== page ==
Your Best Parenting Age

As a parent, you’ll learn you have a parenting sweet spot. A year in your child’s life where you feel like you’re made for parenting. Like a 3-point specialist in the NBA, every shot you take goes nothing but net. Could it be the first year of your child’s life? Sure. For me, it was when my boys were age four. Ages 0-3 were physically exhausting with sleepless nights, constant feeding, diaper changes and chasing after busy toddlers. But at four, things started to click.

My four year olds were super curious, asking “why” questions nonstop. They were all ears, soaking up the world around them like little sponges. They were feeling semi-independent, wanting to dress themselves, make their own snacks, and take on little responsibilities. They were more engaged with stories, watching shows and movies with an actual plot. They were discovering their artistic side, loving to color, draw and get creative. And their palates expanded – they started enjoying foods beyond just chicken nuggets and pizza.

When my boys turned four, I started thinking maybe it was time to write a parenting book. I had this whole thing figured out! They were fun, relatively well-behaved, and seemed to think I was the coolest dad ever. What could go wrong? Then they hit five and the fairy tale ended. They became more defiant, questioning my rules and talking back. Friend conflicts and school dynamics started. Helping with homework became a battle. The constant questions turned into eye rolls. I was demoted from coolest dad to just another lame parent.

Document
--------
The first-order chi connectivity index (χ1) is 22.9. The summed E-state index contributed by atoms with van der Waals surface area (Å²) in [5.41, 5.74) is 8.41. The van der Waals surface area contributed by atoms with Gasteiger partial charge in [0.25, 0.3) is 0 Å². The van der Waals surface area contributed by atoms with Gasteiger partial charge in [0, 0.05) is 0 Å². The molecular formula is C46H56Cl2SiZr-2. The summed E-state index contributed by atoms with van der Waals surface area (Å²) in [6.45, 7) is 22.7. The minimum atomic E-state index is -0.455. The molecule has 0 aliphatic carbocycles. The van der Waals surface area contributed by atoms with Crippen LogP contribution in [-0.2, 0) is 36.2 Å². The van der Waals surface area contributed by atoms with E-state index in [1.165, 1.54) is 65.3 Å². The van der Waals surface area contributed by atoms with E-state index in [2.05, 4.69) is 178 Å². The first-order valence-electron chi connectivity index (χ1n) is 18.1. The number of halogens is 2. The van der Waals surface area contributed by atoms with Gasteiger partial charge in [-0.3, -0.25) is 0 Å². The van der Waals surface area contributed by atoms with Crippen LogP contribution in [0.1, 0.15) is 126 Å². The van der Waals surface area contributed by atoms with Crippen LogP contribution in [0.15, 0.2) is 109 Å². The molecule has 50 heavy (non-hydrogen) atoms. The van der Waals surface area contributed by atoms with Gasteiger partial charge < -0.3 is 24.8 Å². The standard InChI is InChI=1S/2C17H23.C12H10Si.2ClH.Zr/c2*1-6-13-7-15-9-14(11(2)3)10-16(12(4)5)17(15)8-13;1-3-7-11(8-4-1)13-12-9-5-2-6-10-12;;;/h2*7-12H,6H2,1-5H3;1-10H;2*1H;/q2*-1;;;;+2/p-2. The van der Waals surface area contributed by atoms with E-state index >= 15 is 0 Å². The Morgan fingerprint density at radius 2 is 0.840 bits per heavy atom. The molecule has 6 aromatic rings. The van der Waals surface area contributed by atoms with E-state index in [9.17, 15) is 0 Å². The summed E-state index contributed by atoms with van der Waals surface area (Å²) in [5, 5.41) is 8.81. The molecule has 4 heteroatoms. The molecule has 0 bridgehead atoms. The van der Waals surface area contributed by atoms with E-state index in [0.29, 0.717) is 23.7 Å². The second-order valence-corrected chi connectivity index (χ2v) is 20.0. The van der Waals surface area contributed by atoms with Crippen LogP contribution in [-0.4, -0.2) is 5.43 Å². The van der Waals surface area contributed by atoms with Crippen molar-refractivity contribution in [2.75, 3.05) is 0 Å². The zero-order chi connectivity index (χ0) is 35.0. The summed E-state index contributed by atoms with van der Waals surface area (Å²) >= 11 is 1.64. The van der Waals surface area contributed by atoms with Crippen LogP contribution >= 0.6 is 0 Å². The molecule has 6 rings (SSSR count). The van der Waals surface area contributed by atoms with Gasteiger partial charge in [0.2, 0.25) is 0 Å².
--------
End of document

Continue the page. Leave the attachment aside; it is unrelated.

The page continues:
Two years later, I’m working on getting my shot back, wondering why it feels like nothing’s going in when I realize it’s not my shot that’s changed it’s the goal. I’m not even playing the same sport. Parenting isn’t like basketball, mastering a single skill over time. It’s like the Olympics, with new events each year requiring different abilities. So many challenges, some you’ll excel in, some you’ll adapt to but others you won’t even place. There’s no gold medal for parenting but the participation trophy is plenty enough. The reward is the journey.

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